“From Dusk Till Dawn”: The grimy and cruel outlaw thriller that becomes a goofy, gory vampire movie. Vintage Clooney.

“Gerald's Game”: A woman gets handcuffed to a bed during a sex game, and her partner dies of a heart attack, leaving her trapped.

“The Gift”: Joel Edgerton’s disquieting goatee.

“Green Room”: Punks. Nazis. Extreme knife violence.

“Hush”: A deaf woman is tormented by a masked killer, and uses her disability as a weapon.

“I Know What You Did Last Summer”: I still know what you did last summer.

“It Follows”: One of the best horror movies since “Blair Witch Project,” an ’80s nostalgia piece with an ingeniously scary premise: monster as venereal disease.

“Jason Goes to Hell”: The title is kind of a spoiler.

“The Monster”: Zoe Kazan stars as an ambivalent mother trying to save her daughter from a monster after her car breaks down on a deserted road.

“The Nightmare”: A horror-hued documentary about the terror of sleep paralysis.

“Piranha 3D”: The director of “High Tension” makes a dumb, cheesy, gory and irresistible remake of the Joe Dante classic.

“Rats”: Morgan Spurlock trades up cheeseburgers for vermin, traveling across the globe to explore the world of rats, and their complicated relationship to humans.

“Ravenous”: A beautifully made Quebecois zombie movie with a slow-burn build-up that steers into a surreal finale.

“Raw”: The best French coming-of-age cannibal drama that I’m aware of.

“The Ritual”: A well-done example of the there’s-something-evil-in-the-woods genre.

“Shaun of the Dead”: The brilliant Edgar Wright zombie comedy that launched a hundred lesser zombie comedies.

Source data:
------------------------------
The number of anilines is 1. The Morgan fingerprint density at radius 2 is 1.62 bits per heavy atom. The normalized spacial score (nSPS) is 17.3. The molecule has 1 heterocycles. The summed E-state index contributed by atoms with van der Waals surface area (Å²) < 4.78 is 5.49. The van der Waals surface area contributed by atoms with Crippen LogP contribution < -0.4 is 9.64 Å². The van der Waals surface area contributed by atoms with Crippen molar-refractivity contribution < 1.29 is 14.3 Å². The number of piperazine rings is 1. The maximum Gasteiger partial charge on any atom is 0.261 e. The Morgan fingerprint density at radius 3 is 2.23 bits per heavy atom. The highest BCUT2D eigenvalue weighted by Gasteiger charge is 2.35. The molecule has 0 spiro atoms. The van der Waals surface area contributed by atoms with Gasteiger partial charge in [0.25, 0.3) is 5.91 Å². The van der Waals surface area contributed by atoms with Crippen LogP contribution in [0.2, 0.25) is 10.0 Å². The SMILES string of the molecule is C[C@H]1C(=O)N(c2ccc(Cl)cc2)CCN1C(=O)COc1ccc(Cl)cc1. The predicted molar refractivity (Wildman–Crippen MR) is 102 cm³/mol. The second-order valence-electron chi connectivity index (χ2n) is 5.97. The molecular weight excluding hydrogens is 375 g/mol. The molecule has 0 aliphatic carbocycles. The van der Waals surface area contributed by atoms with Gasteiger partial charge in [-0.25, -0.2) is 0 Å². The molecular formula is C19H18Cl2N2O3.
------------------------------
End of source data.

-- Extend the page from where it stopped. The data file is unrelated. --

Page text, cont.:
“The Sixth Sense”: M. Night Shyamalan’s career has been so rocky that it’s easy to forget what a good run he had with this, “Unbreakable” and “Signs.”

“The Strangers”: Never-shattering home-invasion thriller that makes sadistically good use of negative space.

“Train to Busan”: A wildly unpredictable zombies-on-a-train movie from South Korea.

“Under the Shadow”: An evil entity haunts a family in 1980s Tehran.

“Under the Skin”: Scarlett Johansson is an alien who uses her beauty to reel in men and process them for food to send back to her home planet. Problems arise when she begins to empathize with her food. One of the best and most unclassifiable films of the last 10 years.

“Veronica”: Solid demonic thriller from the director of “[Rec].”

“The Village”: This M. Night Shyamalan movie isn’t that bad, though it was the inflection point, the descent into madness that brought us “Lady in the Water,” “The Happening” and “The Last Airbender.”

“The Void”: A grotesquely gooey supernatural body horror movie filtered through a John Carpenter aesthetic.

“The Wailing”: Tremendous and bonkers South Korean thriller about a mysterious sickness spreading throughout a small village.

“The Witch”: Robert Eggers’ black-hearted horror movie, set in the 1630s and following a family as they're torn apart by the dark magic of a nearby witch.